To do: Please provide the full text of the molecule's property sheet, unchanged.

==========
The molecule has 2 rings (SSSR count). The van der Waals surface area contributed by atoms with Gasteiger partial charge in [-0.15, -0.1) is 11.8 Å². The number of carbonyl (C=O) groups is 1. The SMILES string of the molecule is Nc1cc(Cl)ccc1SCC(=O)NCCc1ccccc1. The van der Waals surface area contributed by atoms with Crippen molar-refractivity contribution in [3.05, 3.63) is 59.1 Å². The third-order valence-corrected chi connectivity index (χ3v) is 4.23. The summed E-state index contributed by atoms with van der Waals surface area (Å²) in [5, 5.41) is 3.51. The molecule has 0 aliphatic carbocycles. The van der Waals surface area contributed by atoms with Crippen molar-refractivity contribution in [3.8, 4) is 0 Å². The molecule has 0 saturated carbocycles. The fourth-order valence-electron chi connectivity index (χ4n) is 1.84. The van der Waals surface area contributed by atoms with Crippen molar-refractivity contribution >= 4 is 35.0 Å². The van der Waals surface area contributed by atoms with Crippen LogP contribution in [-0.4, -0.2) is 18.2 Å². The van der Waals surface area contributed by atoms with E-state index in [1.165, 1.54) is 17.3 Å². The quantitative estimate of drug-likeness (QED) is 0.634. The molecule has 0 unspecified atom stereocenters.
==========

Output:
The molecule has 2 rings (SSSR count). The van der Waals surface area contributed by atoms with Gasteiger partial charge in [-0.15, -0.1) is 11.8 Å². The number of carbonyl (C=O) groups is 1. The SMILES string of the molecule is Nc1cc(Cl)ccc1SCC(=O)NCCc1ccccc1. The van der Waals surface area contributed by atoms with Crippen molar-refractivity contribution in [3.05, 3.63) is 59.1 Å². The third-order valence-corrected chi connectivity index (χ3v) is 4.23. The summed E-state index contributed by atoms with van der Waals surface area (Å²) in [5, 5.41) is 3.51. The molecule has 0 aliphatic carbocycles. The van der Waals surface area contributed by atoms with Crippen molar-refractivity contribution in [3.8, 4) is 0 Å². The molecule has 0 saturated carbocycles. The fourth-order valence-electron chi connectivity index (χ4n) is 1.84. The van der Waals surface area contributed by atoms with Crippen molar-refractivity contribution >= 4 is 35.0 Å². The van der Waals surface area contributed by atoms with Crippen LogP contribution in [-0.4, -0.2) is 18.2 Å². The van der Waals surface area contributed by atoms with E-state index in [1.165, 1.54) is 17.3 Å². The quantitative estimate of drug-likeness (QED) is 0.634. The molecule has 0 unspecified atom stereocenters.